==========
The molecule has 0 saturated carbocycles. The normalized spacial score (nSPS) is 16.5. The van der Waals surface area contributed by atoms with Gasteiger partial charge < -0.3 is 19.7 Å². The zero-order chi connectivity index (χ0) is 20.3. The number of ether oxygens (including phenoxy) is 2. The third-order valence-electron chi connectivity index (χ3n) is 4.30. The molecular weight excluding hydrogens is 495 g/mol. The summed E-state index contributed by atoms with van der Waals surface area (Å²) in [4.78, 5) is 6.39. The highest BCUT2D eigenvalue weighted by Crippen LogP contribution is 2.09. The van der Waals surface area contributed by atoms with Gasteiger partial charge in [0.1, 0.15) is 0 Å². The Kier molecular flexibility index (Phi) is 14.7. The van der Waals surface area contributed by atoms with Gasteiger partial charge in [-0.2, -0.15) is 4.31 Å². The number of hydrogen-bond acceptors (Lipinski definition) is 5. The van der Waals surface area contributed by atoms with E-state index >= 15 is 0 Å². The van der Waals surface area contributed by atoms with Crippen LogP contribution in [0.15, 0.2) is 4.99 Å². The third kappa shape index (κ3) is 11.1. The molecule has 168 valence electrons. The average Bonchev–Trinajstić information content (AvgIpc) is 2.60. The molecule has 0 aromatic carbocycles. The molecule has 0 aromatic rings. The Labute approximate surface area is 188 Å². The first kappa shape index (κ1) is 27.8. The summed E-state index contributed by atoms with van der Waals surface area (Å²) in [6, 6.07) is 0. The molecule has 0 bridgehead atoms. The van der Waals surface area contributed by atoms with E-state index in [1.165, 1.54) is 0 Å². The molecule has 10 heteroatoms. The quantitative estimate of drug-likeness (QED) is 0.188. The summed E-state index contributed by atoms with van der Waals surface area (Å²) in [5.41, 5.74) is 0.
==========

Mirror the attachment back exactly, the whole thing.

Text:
The molecule has 0 saturated carbocycles. The normalized spacial score (nSPS) is 16.5. The van der Waals surface area contributed by atoms with Gasteiger partial charge < -0.3 is 19.7 Å². The zero-order chi connectivity index (χ0) is 20.3. The number of ether oxygens (including phenoxy) is 2. The third-order valence-electron chi connectivity index (χ3n) is 4.30. The molecular weight excluding hydrogens is 495 g/mol. The summed E-state index contributed by atoms with van der Waals surface area (Å²) in [4.78, 5) is 6.39. The highest BCUT2D eigenvalue weighted by Crippen LogP contribution is 2.09. The van der Waals surface area contributed by atoms with Gasteiger partial charge in [0.1, 0.15) is 0 Å². The Kier molecular flexibility index (Phi) is 14.7. The van der Waals surface area contributed by atoms with Gasteiger partial charge in [-0.2, -0.15) is 4.31 Å². The number of hydrogen-bond acceptors (Lipinski definition) is 5. The van der Waals surface area contributed by atoms with E-state index >= 15 is 0 Å². The van der Waals surface area contributed by atoms with Crippen LogP contribution in [0.15, 0.2) is 4.99 Å². The third kappa shape index (κ3) is 11.1. The molecule has 168 valence electrons. The average Bonchev–Trinajstić information content (AvgIpc) is 2.60. The molecule has 0 aromatic carbocycles. The molecule has 0 aromatic rings. The Labute approximate surface area is 188 Å². The first kappa shape index (κ1) is 27.8. The summed E-state index contributed by atoms with van der Waals surface area (Å²) in [6, 6.07) is 0. The molecule has 0 bridgehead atoms. The van der Waals surface area contributed by atoms with E-state index in [1.165, 1.54) is 0 Å². The molecule has 10 heteroatoms. The quantitative estimate of drug-likeness (QED) is 0.188. The summed E-state index contributed by atoms with van der Waals surface area (Å²) in [5.41, 5.74) is 0.